We’ve all heard the saying from US inventor, entrepreneur and politician Benjamin Franklin in 1789, “in this world nothing can be said to be certain, except death and taxes.”
Whilst there is not much that can be done to solve the whole dying problem, there are opportunities available to take the sting out of any tax bill associated with death.
When a person dies, any beneficiary recipients of their superannuation who are non-financial dependents i.e. adult children aged 18 or over, can be in for a nasty tax surprise as a result of receiving the superannuation benefit.
The tax rate applicable to some public-offer or industry funds super benefits can be as high as 31.5%. In other cases, the tax hit will be 16.5%.
Super can only be passed on tax-free when it is left to a spouse or dependent children under the age of 18. A death benefits dependent can also include a de facto spouse, former spouse, those with which you have shared an “interdependency relationship” immediately prior to death, and others who were “financially dependent” on you just before you died.
Beneficiaries outside of these parameters can be certain to face a tax liability when they receive their super benefit.
Super benefits are generally comprised of both taxable and tax-free components.
It’s the taxable component that carry’s the sting for adult children receiving a super payout. But there are ways to relieve their financial pain.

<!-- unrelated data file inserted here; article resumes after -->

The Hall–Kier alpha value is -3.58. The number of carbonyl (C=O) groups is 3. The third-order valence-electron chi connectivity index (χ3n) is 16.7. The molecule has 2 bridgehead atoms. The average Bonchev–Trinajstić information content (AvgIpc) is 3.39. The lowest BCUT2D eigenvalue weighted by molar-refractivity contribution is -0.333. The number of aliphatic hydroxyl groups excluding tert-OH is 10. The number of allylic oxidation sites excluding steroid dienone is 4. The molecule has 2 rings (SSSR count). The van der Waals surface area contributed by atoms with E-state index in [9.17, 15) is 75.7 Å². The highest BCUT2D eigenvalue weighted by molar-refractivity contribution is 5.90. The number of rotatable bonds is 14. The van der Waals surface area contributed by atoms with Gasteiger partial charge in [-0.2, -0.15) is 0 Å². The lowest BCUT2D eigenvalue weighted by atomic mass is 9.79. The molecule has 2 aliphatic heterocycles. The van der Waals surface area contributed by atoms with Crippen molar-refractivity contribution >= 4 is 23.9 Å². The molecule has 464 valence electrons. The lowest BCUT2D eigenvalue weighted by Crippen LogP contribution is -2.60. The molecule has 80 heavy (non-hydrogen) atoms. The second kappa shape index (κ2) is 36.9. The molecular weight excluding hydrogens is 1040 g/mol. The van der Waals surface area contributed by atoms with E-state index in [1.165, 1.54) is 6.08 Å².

One such way is to implement what is known as a “re-contribution strategy”.
This strategy enables you to draw the taxable component of your super and re-contribute it back into the super system as an “after-tax” contribution.
Of course this can only be done whilst you are still alive.
To draw on your super you have to meet a condition of release. If you’re 65 or over, there are no restrictions on accessing your super and any funds withdrawn from super are tax-free – subject to an annual limit.
If you’re 60 or over and retired, there are also no restrictions and any funds withdrawn from super are tax-free.
So how does the re-contribution strategy work?
Mr Retired is aged 60 eligible to access their super with a balance of $500,000. The taxable component is $250,000 and the tax-free component is $250,000.
The current tax-free threshold is $185,000 so Mr Retired could withdraw enough to use up this threshold.
Any super taken must be in proportion, so Mr Retired can take a total of $370,000 – being $185,000 each from the taxable and tax-free components. This would be re-contributed back into super as a non-concessional contribution.
It should be noted that additional contributions will be limited for the next 2 years.
Prior to the re-contribution, $250,000 of Mr Retired’s super would have been taxed at 16.5% on leaving money to his adult children – that’s a $41,250 tax bill!
After the re-contribution, the taxable component reduces to $65,000 and the tax bill also reduces to $10,725.
The end result is a tax saving of over $30,000 just for moving some money around!!!!
If you would like to discuss the application of the re-contribution strategy to your personal situation, please contact Ellingsen Partners.